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‘Curse of the wet weekends’ has had a strong hold on our region. What's behind it?

A cloudy Friday night in Seattle, February 21, 2020.
Tim Durkan
Tim Durkan Photography
A cloudy Friday night in Seattle, February 21, 2020.

If you feel like you’re being punished by the weather for staying indoors during the workweek, you’re not alone. Lots of people in Western Washington have noticed a pattern of fair and sunny weather that abruptly turns to rain as soon as the weekend arrives.

KNKX weather expert Cliff Mass says he’s expecting what he calls "the curse of the wet weekends" to continue this weekend. (It may feel especially damning to those hoping to mark the summer solstice on Saturday or Father’s Day on Sunday outdoors.)

Mass says he’s heard from a lot of listeners, asking if this is just their imagination or if there’s something behind it. So, he took a look at the statistics.

“I looked at the numbers. And from May 1 until mid-June, it’s been raining a lot more on the weekends,” Mass said.  "In fact, four times more per day on the weekend than on the weekdays. So, it’s a real effect."

And there is some science that might suggest human causes behind the pattern. The idea is that the increased particulate pollution we have in the air on weekdays because of more industry and traffic could actually influence rainfall patterns. So there have been numerous studies looking into this.

“In fact, all precipitation has, at its core, a piece of dirt, a particle of something, which the water condenses on,” Mass said. “And so if you have more particles in the atmosphere, potentially, that could affect how much rainfall you get.”   

But he says the influence can go either way: it could both cause or prevent rain. And Mass says the most recent studies he’s seen show no clear correlation. So, despite the clear data in our region for this six-week period, he thinks what we've been experiencing is just unlucky coincidence.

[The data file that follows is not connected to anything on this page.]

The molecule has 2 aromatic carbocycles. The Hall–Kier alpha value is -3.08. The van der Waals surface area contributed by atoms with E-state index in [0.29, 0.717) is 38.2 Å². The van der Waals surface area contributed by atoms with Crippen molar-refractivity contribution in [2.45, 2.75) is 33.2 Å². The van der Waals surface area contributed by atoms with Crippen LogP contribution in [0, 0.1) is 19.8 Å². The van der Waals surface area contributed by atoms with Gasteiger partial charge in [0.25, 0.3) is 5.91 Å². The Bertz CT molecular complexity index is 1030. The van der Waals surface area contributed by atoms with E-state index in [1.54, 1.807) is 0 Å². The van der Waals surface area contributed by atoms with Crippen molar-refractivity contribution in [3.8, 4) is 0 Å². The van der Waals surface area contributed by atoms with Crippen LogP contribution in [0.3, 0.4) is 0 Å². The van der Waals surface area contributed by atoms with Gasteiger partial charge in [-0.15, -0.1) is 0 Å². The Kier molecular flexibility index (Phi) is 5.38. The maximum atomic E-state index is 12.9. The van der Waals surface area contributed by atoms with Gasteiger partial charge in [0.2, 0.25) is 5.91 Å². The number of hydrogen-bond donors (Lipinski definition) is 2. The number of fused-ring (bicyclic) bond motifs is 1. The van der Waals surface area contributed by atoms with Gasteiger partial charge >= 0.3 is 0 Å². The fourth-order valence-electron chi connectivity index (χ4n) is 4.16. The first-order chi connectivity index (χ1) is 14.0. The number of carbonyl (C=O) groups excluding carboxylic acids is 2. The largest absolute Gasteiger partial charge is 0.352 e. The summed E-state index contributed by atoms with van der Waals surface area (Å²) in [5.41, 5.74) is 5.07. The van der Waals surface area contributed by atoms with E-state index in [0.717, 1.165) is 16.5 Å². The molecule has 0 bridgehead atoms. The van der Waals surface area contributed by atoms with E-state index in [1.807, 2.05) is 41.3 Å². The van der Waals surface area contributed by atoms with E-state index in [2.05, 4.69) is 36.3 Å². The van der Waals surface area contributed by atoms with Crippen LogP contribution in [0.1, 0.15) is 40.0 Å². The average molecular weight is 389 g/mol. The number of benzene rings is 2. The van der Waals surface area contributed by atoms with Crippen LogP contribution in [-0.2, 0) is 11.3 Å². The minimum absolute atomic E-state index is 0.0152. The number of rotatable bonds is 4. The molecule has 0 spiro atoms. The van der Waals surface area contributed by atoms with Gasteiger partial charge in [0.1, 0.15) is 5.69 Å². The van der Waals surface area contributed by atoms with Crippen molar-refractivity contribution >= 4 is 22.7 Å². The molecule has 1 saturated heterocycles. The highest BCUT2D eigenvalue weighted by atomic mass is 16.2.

“I suspect that this is just the dice being rolled in an unpleasant way,” Mass said.

He says around here, the strong influence of the Pacific Ocean provides ample circulation that keeps our air quite clean. Plus, recently, traffic and industry have been a fraction of normal due to restrictions because of COVID-19.

And despite the continuation this weekend, he isn’t worried about the extended outlook.

“I suspect it won’t be continuing into summer,” he said.

You can listen above to hear the full discussion. 

The weekly KNKX feature "Weather with Cliff Mass" airs every Friday at 9 a.m. immediately following BirdNote, and repeats twice on Friday afternoons during All Things Considered. The feature is hosted by KNKX’s Environment reporter Bellamy Pailthorp. Cliff Mass is a University of Washington Professor of Atmospheric Sciences and a renowned Seattle weather prognosticator.  You can also subscribe to a podcast of “Weather with Cliff Mass” shows on AppleSpotify and Google

Bellamy Pailthorp covers the environment for KNKX with an emphasis on climate justice, human health and food sovereignty. She enjoys reporting about how we will power our future while maintaining healthy cultures and livable cities. Story tips can be sent to